Freight Facts and Figures 2013
Table 1-2. Population and Gross Domestic Product (GDP) by Region: 1990, 2000, and 2010-2012
Although freight moves throughout the United States, the demand for freight transportation is driven primarily by the geographic distribution of population and economic activity. Both population and economic activity have grown faster in the West and South than in the Northeast and Midwest, but the Northeast has the highest economic activity per capita.
|1990||2000||(R) 2010||2011||2012||Percent change,
1990 to 2012
|Resident Population (thousands)||248,789||282,172||309,326||311,588||313,914||26.2|
|GDP (millions of chained 2005 $)1||7,883,332||11,223,130||12,897,088||13,108,318||13,430,576||70.4|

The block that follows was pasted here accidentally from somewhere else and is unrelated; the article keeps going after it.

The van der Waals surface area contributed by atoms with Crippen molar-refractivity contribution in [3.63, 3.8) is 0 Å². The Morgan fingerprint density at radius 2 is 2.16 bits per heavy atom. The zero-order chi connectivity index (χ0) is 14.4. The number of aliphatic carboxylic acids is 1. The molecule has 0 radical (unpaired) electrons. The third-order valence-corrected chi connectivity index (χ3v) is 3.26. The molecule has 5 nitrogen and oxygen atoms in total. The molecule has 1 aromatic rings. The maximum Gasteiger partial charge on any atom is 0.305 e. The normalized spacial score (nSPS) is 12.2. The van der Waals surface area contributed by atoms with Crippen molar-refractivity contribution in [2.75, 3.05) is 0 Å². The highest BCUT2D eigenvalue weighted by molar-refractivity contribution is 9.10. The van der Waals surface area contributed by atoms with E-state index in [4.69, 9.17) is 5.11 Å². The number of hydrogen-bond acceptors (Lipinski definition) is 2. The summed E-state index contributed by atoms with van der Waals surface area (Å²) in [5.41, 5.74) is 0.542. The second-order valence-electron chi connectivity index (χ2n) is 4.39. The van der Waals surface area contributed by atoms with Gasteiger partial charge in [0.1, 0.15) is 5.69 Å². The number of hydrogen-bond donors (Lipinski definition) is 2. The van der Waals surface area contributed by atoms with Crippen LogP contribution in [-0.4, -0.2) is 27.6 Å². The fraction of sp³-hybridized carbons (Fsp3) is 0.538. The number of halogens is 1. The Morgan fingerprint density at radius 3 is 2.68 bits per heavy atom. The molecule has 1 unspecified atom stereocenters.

|GDP per capita (chained 2005 $)1||31,687||39,774||41,694||42,069||42,784||35.0|
1As of October 26, 2006, the Bureau of Economic Analysis renamed the gross state product (GSP) series to gross domestic product (GDP) by state.
Notes: Chained dollars are not additive, especially for periods farther away from the base year of 2005. Thus, GDP for all regions is not equal to total GDP. Numbers may not add to totals due to rounding.
Population: 1990: U.S. Department of Commerce, Census Bureau, Statistical Abstract of the United States: 2004-2005 (Washington, DC: 2005). 2000-2012: U.S. Department of Commerce, Census Bureau, Population Division, Annual Population Estimates, table 8, available at www.census.gov/popest/data/index.html as of October 18, 2013.
Gross Domestic Product: U.S. Department of Commerce, Bureau of Economic Analysis, Regional Economic Accounts, available at www.bea.gov/regional/ as of October 18, 2013.
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